A Brief Review of
Embodying Our Faith:
Becoming a Living, Sharing, Practicing Church.
Paperback: IVP Books, 2010.
Buy now: [ ChristianBook.com ]
Reviewed by Laretta Benjamin.
“My prayer is that God will use my words, humbly and fearfully offered, to help us live more authentically as apprentices of Jesus, deeply loved by the Father, and sent by and with him into the world. To God be the glory”.(17) .
I have a feeling that this prayer, which the author lifts up in the preface, will be answered as this book is read, discussed and digested among the people of God in the days to come.
I, for one, am very thankful for those in our day and time who have a gift of discernment in looking critically at our culture and the church’s life within that culture. Tim Morey appears be one of those voices, calling the church to be the church – to engage and challenge our culture with all the wisdom and power God has made available to us. Even though this book grew out of a dissertation, it is not stuck in the highways and byways of academia. It is written out of experience and observation, and it is easy to be caught up in the writer’s passion and longing to see the church become all she was called to be.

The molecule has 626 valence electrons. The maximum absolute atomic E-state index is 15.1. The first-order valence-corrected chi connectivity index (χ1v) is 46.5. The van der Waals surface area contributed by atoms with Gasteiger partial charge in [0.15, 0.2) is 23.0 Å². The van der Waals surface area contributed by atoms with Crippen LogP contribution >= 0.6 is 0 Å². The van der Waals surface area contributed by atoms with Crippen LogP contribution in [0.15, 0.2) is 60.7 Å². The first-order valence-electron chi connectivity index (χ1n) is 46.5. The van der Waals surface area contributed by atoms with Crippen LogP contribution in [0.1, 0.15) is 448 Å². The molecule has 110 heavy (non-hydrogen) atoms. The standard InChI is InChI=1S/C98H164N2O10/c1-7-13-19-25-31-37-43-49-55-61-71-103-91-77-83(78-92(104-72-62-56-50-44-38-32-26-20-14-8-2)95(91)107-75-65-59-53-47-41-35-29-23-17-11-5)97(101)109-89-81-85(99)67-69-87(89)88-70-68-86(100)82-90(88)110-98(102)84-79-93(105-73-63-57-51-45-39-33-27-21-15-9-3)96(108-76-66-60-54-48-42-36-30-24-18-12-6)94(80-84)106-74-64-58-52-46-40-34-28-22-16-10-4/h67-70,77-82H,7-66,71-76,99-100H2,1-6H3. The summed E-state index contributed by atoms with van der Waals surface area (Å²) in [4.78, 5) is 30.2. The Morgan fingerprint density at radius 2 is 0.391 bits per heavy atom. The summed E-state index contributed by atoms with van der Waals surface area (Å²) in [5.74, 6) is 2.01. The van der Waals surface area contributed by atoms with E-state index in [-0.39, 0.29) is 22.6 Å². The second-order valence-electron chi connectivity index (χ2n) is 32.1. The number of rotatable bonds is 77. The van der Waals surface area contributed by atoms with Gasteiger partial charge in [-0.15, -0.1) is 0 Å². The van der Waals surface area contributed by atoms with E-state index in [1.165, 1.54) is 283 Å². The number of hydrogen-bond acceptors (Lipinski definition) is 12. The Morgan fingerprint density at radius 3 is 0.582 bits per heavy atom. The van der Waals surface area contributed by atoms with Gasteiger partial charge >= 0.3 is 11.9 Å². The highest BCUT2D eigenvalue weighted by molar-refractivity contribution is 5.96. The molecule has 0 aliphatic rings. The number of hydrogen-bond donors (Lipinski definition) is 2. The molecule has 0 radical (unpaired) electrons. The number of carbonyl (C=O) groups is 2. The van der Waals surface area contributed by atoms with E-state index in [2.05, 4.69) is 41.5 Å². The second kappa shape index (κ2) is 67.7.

Critical thinking does not come naturally to many of us. If you are included in that group, I would say that you will find Mr. Morey’s introduction very helpful in taking a hard look at our culture and assessing where it was and where it is now, and even more importantly, taking a hard and honest look at the life of God’s people, the church, as she thinks and acts within this culture. After reading the author’s explanations and insights, words like modernism, post-modernism, pluralism, deconstruction and other such descriptions of our time and culture don’t seem so scary and beyond our realm of understanding. They actually begin to make sense. He reminds us that just as missionaries sent beyond our borders need to have an understanding of the culture they are entering into in order to be effective, we need to have an understanding of our culture in order to engage and challenge. In what ways has the church allowed herself to be formed and shaped over the past years by the culture rather than Scripture? For those of us who have been thinking about these issues over the past few years (and many within the Christian community have) there isn’t too much new here in the author’s opening pages; but for those among us who haven’t really taken the time to consider the importance of thinking about these things, this book is a good place to begin. Whereas many look at our culture and feel hopeless, despairing, and unhappy at what seems to be the church’s new place in our post-modern times, the author looks around and sees opportunity. “I believe this is a great moment for the church. The church, now relegated to a marginalized role in society, has the opportunity to recover its vocation as God’s missionary people.” ( 38)